Lorenzo di Piero di Lorenzo, Duke of Urbino
Florence, 1492 - Florence, 1519
Captain of the Florentine Republic; Captain General of the Church
Florence; Urbino; Rome; Gaeta
- Biographical information:
Born in 1492 to Piero il Fatuo, or the Unlucky, and Alfonsina Orsini, Lorenzo was only two when he was obliged to flee from Florence with his family, condemned to banishment by the new Republican government. Lorenzo spent his childhood with his mother between Urbino and Rome. When his father Piero died, in 1503, he was in Gaeta. He then returned to Rome, where he was entrusted to the care of Cardinal Giulio de’ Medici who, with the help of Bernardo Dovizi known as Bibbiena and Favorino, took over his cultural education.
In 1512 Lorenzo returned in triumph to Florence, together with his uncles Giovanni and Giuliano and his cousin Giulio, participating in the festivities to celebrate the return of the Medici and the renewed political primacy of the family. For the carnival of 1513, Giuliano with the Compagnia del Diamante and Lorenzo with the Compagnia del Broncone, organised a scenographic parade with allegorical floats and masks devoted to the theme of the return of the golden age. In March, after Giovanni was elected Pope with the name of Leo X, Giuliano followed his brother to Rome having been appointed Captain General of the Church, while Lorenzo became Captain of the Florentine Republic and held the reins of the city government on behalf of the Pope, under the control of Cardinal Giulio. Thus Lorenzo’s mother, Alfonsina Orsini, saw the realisation of the dream for which she had schemed at length.
Niccolò Machiavelli dedicated to Lorenzo his treatise The Prince, written in 1513, but was all too soon deluded by the latter’s ambition and recklessness.
In 1515 Lorenzo took over the command of the papal troops lined up alongside the forces of the League set up between the King of Aragon, the Swiss cantons, Milan and Florence, against Francis I of France, allied with Venice. However, Lorenzo was defeated by the French at Marignano.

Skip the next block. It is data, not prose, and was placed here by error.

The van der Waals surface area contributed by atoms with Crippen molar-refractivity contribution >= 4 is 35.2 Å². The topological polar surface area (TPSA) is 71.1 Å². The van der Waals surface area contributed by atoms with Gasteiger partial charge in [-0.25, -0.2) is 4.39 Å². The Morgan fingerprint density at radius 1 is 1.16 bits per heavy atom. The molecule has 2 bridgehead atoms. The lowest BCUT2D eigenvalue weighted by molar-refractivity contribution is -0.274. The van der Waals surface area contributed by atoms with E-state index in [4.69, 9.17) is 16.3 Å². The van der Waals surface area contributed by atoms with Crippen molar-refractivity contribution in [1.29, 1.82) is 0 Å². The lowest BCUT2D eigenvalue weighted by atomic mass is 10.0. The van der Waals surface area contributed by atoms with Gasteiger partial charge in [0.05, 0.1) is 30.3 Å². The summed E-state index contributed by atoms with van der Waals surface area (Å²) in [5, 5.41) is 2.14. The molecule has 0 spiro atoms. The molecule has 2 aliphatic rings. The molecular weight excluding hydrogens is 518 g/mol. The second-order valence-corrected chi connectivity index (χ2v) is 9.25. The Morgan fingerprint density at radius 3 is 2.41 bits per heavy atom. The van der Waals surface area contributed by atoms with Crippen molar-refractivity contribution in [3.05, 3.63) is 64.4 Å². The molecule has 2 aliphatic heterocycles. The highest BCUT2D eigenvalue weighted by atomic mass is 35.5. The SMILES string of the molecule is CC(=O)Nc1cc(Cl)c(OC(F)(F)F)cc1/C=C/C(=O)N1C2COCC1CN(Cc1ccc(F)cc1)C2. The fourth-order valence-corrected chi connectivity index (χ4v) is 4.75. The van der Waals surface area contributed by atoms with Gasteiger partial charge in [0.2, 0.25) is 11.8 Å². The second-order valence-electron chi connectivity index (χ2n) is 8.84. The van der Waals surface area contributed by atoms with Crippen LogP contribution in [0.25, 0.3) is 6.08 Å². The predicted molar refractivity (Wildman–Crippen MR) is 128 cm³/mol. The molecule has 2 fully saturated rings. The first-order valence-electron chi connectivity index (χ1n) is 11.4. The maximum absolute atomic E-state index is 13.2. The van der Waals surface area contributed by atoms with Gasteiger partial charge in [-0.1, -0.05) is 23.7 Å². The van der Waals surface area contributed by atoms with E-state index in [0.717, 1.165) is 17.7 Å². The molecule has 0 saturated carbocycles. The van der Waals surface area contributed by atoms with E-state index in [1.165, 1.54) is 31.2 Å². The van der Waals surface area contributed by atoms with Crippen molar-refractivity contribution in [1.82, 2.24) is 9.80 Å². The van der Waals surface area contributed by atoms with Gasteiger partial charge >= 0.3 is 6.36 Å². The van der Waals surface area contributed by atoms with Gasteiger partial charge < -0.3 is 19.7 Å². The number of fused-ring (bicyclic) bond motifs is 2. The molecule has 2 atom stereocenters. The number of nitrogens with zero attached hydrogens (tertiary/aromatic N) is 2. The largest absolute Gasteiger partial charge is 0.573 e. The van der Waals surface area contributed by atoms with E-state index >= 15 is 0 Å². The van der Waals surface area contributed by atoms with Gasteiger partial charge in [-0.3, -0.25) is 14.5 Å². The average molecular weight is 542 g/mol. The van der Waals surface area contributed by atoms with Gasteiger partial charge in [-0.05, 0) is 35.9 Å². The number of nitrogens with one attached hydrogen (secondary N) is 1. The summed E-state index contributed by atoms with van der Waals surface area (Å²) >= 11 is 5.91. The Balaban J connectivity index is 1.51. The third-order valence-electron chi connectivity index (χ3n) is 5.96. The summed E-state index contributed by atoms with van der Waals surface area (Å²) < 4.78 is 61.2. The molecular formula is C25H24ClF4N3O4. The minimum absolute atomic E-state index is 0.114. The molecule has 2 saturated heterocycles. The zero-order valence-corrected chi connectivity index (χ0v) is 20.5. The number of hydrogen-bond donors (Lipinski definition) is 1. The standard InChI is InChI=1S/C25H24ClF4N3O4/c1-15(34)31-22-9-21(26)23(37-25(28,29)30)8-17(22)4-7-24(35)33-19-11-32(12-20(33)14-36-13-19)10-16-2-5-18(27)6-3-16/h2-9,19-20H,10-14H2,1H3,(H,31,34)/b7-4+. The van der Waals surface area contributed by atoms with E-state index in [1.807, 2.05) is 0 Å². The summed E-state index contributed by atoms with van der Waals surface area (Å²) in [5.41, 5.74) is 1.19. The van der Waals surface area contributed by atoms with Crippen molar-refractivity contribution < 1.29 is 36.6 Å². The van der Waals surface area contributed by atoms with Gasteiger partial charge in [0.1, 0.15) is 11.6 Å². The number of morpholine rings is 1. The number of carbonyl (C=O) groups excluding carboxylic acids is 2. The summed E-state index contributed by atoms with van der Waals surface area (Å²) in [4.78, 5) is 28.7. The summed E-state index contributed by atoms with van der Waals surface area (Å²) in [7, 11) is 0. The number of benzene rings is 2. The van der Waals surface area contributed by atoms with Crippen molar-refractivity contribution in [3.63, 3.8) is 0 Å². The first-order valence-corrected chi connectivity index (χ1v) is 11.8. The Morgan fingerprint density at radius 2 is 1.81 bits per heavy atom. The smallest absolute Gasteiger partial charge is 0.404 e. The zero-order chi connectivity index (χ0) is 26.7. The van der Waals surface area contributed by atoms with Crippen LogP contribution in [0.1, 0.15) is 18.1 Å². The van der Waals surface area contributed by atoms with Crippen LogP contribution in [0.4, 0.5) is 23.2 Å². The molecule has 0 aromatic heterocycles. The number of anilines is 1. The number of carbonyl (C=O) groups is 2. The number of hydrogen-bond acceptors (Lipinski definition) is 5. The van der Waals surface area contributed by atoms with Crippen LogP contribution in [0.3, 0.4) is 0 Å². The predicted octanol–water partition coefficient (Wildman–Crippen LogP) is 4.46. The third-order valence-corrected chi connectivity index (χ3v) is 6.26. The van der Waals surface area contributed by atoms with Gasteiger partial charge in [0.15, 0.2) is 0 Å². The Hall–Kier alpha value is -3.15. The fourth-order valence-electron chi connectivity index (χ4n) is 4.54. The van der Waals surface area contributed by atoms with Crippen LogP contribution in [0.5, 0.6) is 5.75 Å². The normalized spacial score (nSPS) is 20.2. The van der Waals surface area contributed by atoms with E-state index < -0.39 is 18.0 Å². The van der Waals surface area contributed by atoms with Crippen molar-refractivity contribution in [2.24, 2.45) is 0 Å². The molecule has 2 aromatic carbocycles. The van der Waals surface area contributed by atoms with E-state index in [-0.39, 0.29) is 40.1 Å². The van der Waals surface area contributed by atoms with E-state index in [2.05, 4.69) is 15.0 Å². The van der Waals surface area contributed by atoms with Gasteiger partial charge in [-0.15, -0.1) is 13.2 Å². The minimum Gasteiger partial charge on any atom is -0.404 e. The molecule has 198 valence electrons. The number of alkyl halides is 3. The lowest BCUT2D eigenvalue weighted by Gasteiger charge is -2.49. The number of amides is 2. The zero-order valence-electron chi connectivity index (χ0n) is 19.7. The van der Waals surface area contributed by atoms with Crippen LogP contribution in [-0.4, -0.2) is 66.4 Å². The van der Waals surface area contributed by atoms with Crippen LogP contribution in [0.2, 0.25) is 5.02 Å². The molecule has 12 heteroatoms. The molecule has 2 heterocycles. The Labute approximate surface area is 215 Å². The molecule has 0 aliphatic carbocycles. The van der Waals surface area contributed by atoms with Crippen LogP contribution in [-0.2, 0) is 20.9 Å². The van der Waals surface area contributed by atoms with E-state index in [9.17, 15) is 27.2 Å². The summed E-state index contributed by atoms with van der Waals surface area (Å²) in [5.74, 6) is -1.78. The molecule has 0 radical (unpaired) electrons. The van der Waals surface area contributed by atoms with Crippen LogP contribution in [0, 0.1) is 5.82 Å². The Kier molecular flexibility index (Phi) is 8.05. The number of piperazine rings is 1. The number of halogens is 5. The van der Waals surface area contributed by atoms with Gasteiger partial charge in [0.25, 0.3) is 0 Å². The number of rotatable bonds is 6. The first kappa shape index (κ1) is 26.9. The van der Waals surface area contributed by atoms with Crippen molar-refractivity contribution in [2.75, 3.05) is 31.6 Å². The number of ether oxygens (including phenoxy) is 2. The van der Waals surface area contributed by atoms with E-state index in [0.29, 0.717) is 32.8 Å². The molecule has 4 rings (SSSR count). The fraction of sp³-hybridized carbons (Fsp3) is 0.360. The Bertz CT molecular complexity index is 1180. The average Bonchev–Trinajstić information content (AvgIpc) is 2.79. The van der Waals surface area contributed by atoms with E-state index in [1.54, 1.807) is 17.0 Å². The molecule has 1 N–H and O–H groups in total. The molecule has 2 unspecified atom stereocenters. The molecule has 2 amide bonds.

In 1516 Lorenzo, who had become Captain General of the Church after the death of Giuliano, entered victoriously into Urbino, the territory of which had been invaded by the papal troops and wrested from its legitimate sovereign Francesco Maria Della Rovere. Despite the fact that the victory was ephemeral, from this time on Lorenzo was able to flaunt the title of Duke of Urbino, granted to him by Pope Leo X.
Lorenzo resided prevalently in Florence, in Palazzo Medici. In 1517 he had the public loggia at the corner of the family residence walled in, inserting the monumental windows defined as "kneeling", designed by Michelangelo.
At the desire of his uncle the Pope, in 1518 Lorenzo married Madeleine de la Tour d’Auvergne, a distant cousin of Francis I of France. The wedding was celebrated in the royal castle of Amboise, with further festivities being held in Florence, in Palazzo Medici, upon the arrival of the newly-wed couple.
From this union, on 13 April 1519 Caterina was born (later Queen of France), and was almost immediately left an orphan. In fact, shortly after the birth her mother Madeleine died of puerperal fever, soon to be followed on 4 May by Lorenzo, who died of tuberculosis. It was officially declared that Alessandro too was Lorenzo’s son, but it is more probable that he was the illegitimate son of Cardinal Giulio, from 1523 Pope Clement VII.
Lorenzo was buried in the New Sacristy designed by Michelangelo.
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